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Funcom's Vision for the Future of MMOs

Craig Morrison, creative director for Funcom's Montreal studio, tells Gamasutra all about his vision of how the MMO industry must change things if it hopes to avoid more games like The Secret World and The Old Republic -- titles which couldn't live up to players' expectations for scope or their budget.

Christian Nutt, Contributor

October 15, 2012

16 Min Read

This year, Funcom's big MMO launch, The Secret World, went bust. While the beta was a hit, players didn't flock to the title after it got middling reviews from critics; it also came out amidst a market flooded with high profile titles like Star Wars: The Old Republic and Guild Wars 2.

"It's very hard for a new IP to stand out in a landscape of sequels and big-name franchises," post-launch game director Joel Bylos told Gamasutra earlier this year. Project lead Ragnar Tornquist said, "Being different can sometimes be a big disadvantage, particularly when the threshold for losing patience with a game is low."

Craig Morrison, creative director for Funcom's Montreal studio, is facing a very different market for the genre than he was used to. He'd like to see the walls between sub-genres get smashed down, and he'd love to see games launch small and build up, rather than launch big and be perceived as instant failures.

It's a bit disappointing, because everyone was excited to say, "Oh look, it's not in that tiny little wheelhouse of what MMOs are." It becomes "Look, someone stepped out of that line and they got punished for it."

Craig Morrison: Yeah, and we need to try and move beyond that. It's looking to the future and seeing [that] we have to find ways to utilize the potential of the genre that isn't just into this very narrow theme park or sandbox-type mentality, where you want to pre-define things before they're done.

I'd love to get rid of those phrases; I hate the terms "theme park" and "sandbox". To me, the beauty of these virtual worlds is they're community-based and that they can be actual virtual worlds, where players can tell their own stories alongside storytelling from the developers, and that they can merge into one. "Convergence rather than divergence", I think, is the [way], if you want to put it down into one phrase, because there's so much potential for the genre.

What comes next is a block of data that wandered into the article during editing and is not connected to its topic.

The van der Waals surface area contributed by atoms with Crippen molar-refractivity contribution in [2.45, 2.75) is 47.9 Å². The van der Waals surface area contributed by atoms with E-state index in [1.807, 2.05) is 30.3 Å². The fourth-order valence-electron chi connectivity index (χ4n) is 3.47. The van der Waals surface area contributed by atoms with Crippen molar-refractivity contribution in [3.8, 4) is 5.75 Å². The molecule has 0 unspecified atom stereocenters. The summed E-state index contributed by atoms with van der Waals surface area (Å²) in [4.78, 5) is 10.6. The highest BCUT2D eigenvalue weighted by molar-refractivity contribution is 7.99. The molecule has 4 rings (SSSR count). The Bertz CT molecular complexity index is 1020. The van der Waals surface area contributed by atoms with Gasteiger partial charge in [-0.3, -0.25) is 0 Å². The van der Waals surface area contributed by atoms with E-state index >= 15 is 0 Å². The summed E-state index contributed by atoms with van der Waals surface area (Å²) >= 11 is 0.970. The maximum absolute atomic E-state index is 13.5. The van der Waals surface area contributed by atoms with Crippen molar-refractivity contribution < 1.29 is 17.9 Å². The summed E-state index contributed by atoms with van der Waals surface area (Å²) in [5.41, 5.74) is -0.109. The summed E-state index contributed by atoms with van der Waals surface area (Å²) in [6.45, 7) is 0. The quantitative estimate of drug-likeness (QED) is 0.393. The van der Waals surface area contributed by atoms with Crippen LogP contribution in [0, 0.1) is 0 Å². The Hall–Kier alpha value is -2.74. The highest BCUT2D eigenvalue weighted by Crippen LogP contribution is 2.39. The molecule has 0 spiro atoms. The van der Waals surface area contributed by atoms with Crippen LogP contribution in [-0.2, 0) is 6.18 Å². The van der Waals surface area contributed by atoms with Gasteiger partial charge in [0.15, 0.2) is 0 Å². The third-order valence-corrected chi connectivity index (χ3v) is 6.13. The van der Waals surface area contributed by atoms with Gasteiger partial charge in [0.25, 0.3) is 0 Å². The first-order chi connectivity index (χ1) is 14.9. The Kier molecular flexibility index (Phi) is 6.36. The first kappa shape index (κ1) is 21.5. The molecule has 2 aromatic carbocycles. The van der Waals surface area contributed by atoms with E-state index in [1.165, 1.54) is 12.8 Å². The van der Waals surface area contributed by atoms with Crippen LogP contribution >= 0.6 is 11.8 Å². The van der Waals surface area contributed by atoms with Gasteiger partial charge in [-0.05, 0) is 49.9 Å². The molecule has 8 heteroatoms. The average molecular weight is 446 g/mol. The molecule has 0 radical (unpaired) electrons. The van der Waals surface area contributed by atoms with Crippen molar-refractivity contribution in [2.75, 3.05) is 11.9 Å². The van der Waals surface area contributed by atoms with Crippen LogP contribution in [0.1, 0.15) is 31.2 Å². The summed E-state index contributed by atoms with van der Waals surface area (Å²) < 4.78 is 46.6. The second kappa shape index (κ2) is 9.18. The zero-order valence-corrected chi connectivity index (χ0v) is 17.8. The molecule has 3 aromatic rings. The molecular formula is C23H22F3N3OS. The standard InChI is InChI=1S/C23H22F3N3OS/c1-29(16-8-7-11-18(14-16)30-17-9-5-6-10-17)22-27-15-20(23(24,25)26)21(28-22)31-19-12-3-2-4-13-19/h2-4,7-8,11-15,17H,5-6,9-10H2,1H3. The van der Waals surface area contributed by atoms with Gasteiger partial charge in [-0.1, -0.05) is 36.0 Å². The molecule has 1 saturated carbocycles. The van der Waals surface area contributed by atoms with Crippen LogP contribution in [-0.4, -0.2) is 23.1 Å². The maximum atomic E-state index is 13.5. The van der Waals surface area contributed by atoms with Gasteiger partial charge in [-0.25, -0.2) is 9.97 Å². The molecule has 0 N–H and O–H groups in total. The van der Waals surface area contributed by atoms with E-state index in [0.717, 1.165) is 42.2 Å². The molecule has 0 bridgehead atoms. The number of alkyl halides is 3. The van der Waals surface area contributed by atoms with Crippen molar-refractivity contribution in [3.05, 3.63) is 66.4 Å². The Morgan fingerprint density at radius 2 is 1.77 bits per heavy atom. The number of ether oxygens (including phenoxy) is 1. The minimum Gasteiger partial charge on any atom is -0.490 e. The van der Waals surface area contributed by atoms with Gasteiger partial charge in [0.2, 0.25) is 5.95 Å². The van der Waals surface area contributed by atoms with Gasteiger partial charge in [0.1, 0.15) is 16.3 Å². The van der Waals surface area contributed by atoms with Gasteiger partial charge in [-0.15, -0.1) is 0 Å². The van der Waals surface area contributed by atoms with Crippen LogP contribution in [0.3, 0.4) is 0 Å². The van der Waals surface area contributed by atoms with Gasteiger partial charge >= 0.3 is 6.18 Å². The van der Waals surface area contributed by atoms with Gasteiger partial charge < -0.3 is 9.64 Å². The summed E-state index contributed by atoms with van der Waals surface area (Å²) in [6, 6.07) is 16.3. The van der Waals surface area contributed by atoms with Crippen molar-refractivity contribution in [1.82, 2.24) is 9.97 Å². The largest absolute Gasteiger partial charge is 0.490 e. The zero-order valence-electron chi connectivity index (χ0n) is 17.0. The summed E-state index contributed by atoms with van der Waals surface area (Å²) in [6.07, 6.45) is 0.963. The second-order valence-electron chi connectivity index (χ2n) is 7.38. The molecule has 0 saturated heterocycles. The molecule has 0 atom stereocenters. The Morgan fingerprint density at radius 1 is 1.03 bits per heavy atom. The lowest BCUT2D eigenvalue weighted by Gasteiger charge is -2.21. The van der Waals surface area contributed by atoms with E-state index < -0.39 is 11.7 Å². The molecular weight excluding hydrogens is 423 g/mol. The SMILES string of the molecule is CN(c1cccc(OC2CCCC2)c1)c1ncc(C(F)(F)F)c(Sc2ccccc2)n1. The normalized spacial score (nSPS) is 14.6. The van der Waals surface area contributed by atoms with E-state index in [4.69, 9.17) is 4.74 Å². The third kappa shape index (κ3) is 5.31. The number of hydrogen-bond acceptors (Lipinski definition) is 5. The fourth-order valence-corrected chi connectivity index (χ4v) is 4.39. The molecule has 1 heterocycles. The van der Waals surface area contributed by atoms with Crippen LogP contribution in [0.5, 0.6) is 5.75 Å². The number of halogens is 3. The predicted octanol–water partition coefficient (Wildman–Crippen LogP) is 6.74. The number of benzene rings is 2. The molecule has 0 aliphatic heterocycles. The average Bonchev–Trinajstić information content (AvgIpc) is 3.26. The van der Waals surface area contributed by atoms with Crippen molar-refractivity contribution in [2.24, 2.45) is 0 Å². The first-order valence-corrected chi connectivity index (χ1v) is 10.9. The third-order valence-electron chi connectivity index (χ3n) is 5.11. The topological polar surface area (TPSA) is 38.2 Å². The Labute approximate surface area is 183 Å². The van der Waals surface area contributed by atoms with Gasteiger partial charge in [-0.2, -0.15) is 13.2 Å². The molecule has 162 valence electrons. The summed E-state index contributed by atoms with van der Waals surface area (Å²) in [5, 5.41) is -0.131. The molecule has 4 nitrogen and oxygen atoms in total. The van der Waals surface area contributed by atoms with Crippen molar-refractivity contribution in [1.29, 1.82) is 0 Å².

The EVE/WoW dichotomy doesn't have to exist.

CM: Yeah! We don't have to look at it in that way, and I think there's so many interesting ways where we can take the best parts of both and bring them together when we're making these games in the future, because we have to get there. Otherwise, the only people who are able to launch games on that scale will be a tiny, tiny handful of developers, and even they're going to be afraid.

You know, you look at the results for The Old Republic and you see a game massively invested in. I don't know their budgets, but I'm guessing something five or tenfold what we've spent on Secret World, at a conservative guess -- where they can retain a million subscriptions and that's a failure. That's a very harsh situation to be in for a genre.

We need to find ways where we can build these worlds. People tend to forget that EVE Online started with 10,000 customers and held that for the first few years, and then it grew organically to where it's now up to 400,000 accounts. And we have to have the space to allow those games to develop like that, because they build better games.

An MMO at the three-year point is a far better game than the MMO that released. And I think we have to find a way as an industry -- and specifically as people working in this genre -- to let that flourish, because that's how we'll build better virtual world games in the next five, 10, 15 years.

It's taking that approach to it, rather than this huge bet that we're going to spend 300 million dollars in the hope of making 2 billion from having a huge mass market, instant hit. When I think the true potential of the genre is in that more slow-boiling, building game that might build up and up and organically build a community.

The Secret World

Well, that's the thing. This is awfully oversimplified, but the failure of a lot of the games to retain their audience is because people play through the content and they reach the end of the content, and then they move on because the content peters out.

CM: Yep.

If you look at EVE...

CM: It's system-driven.